8. That yardage screams 1980s to me, and in 1984 I might have even been able to tell you what grain and color from those pics. Leather was fairly common in early 50s closed Pontiacs at a time you didn't see it in too many closed cars. It was in more deluxe models, and not completely plain like that. For what it's worth, the seams look fairly straight, and would be easy to live with for a daily driver.
  9. Some 37 have a huge copper washer at the removable bottom of the cylinder. Not sure about 36. Rubber does not sound right to me. Let us know what Bob's had to say about it.
  10. I'm not knocking Kroil (it is very good) but this is the best I have ever used. Heat makes it work even better.
  11. OOPS... My fault, I fat fingered the part number. I'll go fix it. Here ya go. :) https://www.amazon.com/Genuine-Chrysler-Accessories-4318039AC-Penetrant/dp/B00BV4DBAU/ref=sr_1_1?dchild=1&keywords=mopar+rust+penetrant&link_code=qs&qid=1617886464&sourceid=Mozilla-search&sr=8-1
  12. Really? I was under the impression neither Ford nor GM sold it anymore. I asked for GM heat riser solvent at a Chevrolet/Buick dealership in the mid 1990s and was told it had been discontinued for ages. It seemed to me back when you could get all three that Chrysler's heat riser solvent worked better than Ford's or GM's anyway. Maybe just perception. I can't prove it. The Chrysler one (Mopar 4318039AC) is available on Amazon.
  13. Get some Mopar "Rust Penetrant" and spray a little on the shaft at both sides. It is really heat riser solvent from the days when heat risers were common, just renamed to "Rust Penetrant". Keep doing it before and maybe after you drive the car. Heat cycles help it penetrate. After a few days or trips like this the heat riser will probably be more receptive to unsticking. Don't force it. If eventually it moves with a little tap on the end, put more solvent on and heat cycle it one more time before you get carried away trying to free it.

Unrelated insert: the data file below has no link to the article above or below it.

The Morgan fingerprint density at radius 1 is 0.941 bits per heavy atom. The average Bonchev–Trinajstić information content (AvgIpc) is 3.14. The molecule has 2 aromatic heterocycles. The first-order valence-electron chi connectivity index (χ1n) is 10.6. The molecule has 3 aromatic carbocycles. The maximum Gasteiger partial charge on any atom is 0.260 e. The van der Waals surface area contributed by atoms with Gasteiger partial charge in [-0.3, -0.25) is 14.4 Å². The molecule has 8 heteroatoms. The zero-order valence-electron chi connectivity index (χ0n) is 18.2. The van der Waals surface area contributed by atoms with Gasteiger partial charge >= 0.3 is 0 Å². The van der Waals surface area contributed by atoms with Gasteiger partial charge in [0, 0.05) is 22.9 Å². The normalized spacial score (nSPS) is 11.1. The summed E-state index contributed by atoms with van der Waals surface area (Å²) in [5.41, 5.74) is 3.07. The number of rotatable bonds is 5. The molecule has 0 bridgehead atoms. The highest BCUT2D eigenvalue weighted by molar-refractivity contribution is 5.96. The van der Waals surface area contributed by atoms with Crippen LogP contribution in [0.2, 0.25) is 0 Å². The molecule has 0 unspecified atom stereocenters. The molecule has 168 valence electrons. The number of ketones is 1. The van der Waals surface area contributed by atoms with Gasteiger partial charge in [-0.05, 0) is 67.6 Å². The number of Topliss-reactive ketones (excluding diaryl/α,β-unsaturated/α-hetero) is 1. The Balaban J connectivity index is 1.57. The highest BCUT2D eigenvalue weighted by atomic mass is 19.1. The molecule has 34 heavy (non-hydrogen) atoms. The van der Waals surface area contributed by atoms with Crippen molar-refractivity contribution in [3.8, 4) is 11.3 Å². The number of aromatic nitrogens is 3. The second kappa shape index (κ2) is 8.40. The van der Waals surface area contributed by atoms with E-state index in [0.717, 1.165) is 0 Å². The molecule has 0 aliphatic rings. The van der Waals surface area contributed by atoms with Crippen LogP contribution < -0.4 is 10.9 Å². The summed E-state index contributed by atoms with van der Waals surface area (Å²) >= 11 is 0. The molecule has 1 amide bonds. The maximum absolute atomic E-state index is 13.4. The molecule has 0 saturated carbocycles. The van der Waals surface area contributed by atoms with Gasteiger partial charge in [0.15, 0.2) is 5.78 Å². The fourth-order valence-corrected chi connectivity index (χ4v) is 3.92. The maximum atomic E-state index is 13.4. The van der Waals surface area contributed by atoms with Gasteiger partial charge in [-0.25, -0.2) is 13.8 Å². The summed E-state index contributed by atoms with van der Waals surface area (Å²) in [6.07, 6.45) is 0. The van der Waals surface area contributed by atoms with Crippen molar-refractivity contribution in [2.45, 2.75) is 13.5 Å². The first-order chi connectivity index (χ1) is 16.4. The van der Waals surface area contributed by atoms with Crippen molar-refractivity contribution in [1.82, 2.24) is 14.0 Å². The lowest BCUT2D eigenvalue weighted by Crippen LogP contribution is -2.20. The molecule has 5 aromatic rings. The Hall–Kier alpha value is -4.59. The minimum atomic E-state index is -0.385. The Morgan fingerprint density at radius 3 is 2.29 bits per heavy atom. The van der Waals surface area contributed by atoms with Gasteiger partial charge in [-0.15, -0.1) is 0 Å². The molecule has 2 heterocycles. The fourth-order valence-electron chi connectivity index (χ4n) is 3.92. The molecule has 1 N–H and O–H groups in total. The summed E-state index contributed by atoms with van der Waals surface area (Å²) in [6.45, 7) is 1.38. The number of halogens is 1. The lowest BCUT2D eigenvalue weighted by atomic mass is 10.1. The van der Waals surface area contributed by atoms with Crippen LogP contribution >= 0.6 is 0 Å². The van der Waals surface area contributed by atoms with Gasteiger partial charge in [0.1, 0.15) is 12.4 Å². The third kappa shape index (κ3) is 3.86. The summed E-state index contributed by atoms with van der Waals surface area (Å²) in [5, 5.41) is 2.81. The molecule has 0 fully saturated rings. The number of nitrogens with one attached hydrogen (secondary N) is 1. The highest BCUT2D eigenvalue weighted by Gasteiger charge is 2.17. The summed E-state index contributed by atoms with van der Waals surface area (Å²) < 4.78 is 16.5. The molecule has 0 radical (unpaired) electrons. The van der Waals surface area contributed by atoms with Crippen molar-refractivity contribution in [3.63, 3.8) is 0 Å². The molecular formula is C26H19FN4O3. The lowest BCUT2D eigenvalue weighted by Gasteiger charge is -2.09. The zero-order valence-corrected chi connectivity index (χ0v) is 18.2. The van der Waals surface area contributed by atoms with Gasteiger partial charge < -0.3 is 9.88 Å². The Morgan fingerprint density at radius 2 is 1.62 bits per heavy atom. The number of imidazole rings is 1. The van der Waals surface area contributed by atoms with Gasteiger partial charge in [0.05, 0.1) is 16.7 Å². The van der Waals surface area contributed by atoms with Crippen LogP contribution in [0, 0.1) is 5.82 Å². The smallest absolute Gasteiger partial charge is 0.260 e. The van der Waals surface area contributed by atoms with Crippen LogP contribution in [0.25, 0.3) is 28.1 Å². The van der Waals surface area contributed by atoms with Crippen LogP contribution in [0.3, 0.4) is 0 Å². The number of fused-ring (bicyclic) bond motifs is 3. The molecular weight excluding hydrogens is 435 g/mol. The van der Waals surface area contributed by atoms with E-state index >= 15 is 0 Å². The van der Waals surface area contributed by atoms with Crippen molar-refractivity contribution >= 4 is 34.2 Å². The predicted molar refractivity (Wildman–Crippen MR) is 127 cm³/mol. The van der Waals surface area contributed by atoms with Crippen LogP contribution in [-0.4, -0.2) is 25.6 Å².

14. Look for a daub of paint on the axle shaft ends or on the bottom of the differential carrier. The mark will be rearward of the torque tube, but not quite all the way to the axle housing. If I remember correctly, plains gears are blue, standard gears are green, and mountain gears are yellow. You might just have to jack up a wheel and count turns on the harmonic balancer. Use high gear and take the spark plugs out so it turns easy. Its a two person job. Use flags made of tape to make it easy to count. Take the slack out before you start counting. I think you turn the wheel 2 turns.
  15. I wont tackle whether it dissolves or not. Just think of it as a gas tank full of rust. You know how much trouble some people have getting a car to work when a gas tank is full of rust. The threads can go on for pages. The grains of sugar turn brown and look like rust, and they clog everything. It is very hard to get rid of. It is easy to miss that it is sugar. You may have seen it before and not realized what you were looking at. To help estimate how soon the car will be working reliably again, pretend that an hour ago drug you the car out of some Oregon blackberry bus